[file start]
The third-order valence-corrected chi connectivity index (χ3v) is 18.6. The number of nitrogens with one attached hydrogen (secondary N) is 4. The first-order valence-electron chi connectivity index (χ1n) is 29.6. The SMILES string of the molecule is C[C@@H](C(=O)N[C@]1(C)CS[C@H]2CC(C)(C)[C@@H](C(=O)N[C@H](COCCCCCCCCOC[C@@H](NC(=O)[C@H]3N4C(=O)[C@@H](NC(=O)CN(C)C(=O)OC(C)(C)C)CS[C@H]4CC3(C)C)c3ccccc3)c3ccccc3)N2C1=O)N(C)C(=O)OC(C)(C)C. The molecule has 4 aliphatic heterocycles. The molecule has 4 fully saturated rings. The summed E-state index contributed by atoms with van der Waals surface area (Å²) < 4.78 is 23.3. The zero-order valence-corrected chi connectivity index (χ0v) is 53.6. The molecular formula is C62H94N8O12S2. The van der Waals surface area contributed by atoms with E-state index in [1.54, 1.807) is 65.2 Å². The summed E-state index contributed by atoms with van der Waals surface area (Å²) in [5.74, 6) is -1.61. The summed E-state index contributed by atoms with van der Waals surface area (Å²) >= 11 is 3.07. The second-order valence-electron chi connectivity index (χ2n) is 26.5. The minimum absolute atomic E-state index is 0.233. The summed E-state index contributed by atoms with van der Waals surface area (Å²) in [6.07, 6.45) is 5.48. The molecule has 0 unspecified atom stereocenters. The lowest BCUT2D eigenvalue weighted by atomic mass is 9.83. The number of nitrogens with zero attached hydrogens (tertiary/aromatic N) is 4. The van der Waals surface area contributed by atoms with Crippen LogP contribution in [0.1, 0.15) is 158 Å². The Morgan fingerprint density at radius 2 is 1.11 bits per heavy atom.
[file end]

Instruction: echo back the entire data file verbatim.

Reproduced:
The third-order valence-corrected chi connectivity index (χ3v) is 18.6. The number of nitrogens with one attached hydrogen (secondary N) is 4. The first-order valence-electron chi connectivity index (χ1n) is 29.6. The SMILES string of the molecule is C[C@@H](C(=O)N[C@]1(C)CS[C@H]2CC(C)(C)[C@@H](C(=O)N[C@H](COCCCCCCCCOC[C@@H](NC(=O)[C@H]3N4C(=O)[C@@H](NC(=O)CN(C)C(=O)OC(C)(C)C)CS[C@H]4CC3(C)C)c3ccccc3)c3ccccc3)N2C1=O)N(C)C(=O)OC(C)(C)C. The molecule has 4 aliphatic heterocycles. The molecule has 4 fully saturated rings. The summed E-state index contributed by atoms with van der Waals surface area (Å²) < 4.78 is 23.3. The zero-order valence-corrected chi connectivity index (χ0v) is 53.6. The molecular formula is C62H94N8O12S2. The van der Waals surface area contributed by atoms with E-state index in [1.54, 1.807) is 65.2 Å². The summed E-state index contributed by atoms with van der Waals surface area (Å²) in [5.74, 6) is -1.61. The summed E-state index contributed by atoms with van der Waals surface area (Å²) >= 11 is 3.07. The second-order valence-electron chi connectivity index (χ2n) is 26.5. The minimum absolute atomic E-state index is 0.233. The summed E-state index contributed by atoms with van der Waals surface area (Å²) in [6.07, 6.45) is 5.48. The molecule has 0 unspecified atom stereocenters. The lowest BCUT2D eigenvalue weighted by atomic mass is 9.83. The number of nitrogens with zero attached hydrogens (tertiary/aromatic N) is 4. The van der Waals surface area contributed by atoms with Crippen LogP contribution in [0.1, 0.15) is 158 Å². The Morgan fingerprint density at radius 2 is 1.11 bits per heavy atom.